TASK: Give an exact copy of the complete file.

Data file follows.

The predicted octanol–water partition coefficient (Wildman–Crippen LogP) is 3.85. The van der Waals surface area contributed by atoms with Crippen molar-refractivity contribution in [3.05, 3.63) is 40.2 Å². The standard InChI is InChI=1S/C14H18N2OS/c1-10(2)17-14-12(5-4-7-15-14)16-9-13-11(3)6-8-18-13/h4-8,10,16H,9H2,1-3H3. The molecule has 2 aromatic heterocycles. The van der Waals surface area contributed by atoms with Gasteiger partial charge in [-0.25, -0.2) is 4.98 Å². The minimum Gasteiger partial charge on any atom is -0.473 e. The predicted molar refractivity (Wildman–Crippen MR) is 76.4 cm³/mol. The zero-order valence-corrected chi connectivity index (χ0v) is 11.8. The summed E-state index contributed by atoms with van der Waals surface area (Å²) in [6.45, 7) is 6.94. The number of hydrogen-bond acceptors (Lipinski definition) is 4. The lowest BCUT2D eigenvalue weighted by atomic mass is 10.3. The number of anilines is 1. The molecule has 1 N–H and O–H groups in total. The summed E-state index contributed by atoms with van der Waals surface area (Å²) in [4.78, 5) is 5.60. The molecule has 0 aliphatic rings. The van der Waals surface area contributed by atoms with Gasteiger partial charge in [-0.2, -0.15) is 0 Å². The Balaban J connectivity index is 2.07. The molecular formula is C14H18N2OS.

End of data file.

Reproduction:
The predicted octanol–water partition coefficient (Wildman–Crippen LogP) is 3.85. The van der Waals surface area contributed by atoms with Crippen molar-refractivity contribution in [3.05, 3.63) is 40.2 Å². The standard InChI is InChI=1S/C14H18N2OS/c1-10(2)17-14-12(5-4-7-15-14)16-9-13-11(3)6-8-18-13/h4-8,10,16H,9H2,1-3H3. The molecule has 2 aromatic heterocycles. The van der Waals surface area contributed by atoms with Gasteiger partial charge in [-0.25, -0.2) is 4.98 Å². The minimum Gasteiger partial charge on any atom is -0.473 e. The predicted molar refractivity (Wildman–Crippen MR) is 76.4 cm³/mol. The zero-order valence-corrected chi connectivity index (χ0v) is 11.8. The summed E-state index contributed by atoms with van der Waals surface area (Å²) in [6.45, 7) is 6.94. The number of hydrogen-bond acceptors (Lipinski definition) is 4. The lowest BCUT2D eigenvalue weighted by atomic mass is 10.3. The number of anilines is 1. The molecule has 1 N–H and O–H groups in total. The summed E-state index contributed by atoms with van der Waals surface area (Å²) in [4.78, 5) is 5.60. The molecule has 0 aliphatic rings. The van der Waals surface area contributed by atoms with Gasteiger partial charge in [-0.2, -0.15) is 0 Å². The Balaban J connectivity index is 2.07. The molecular formula is C14H18N2OS.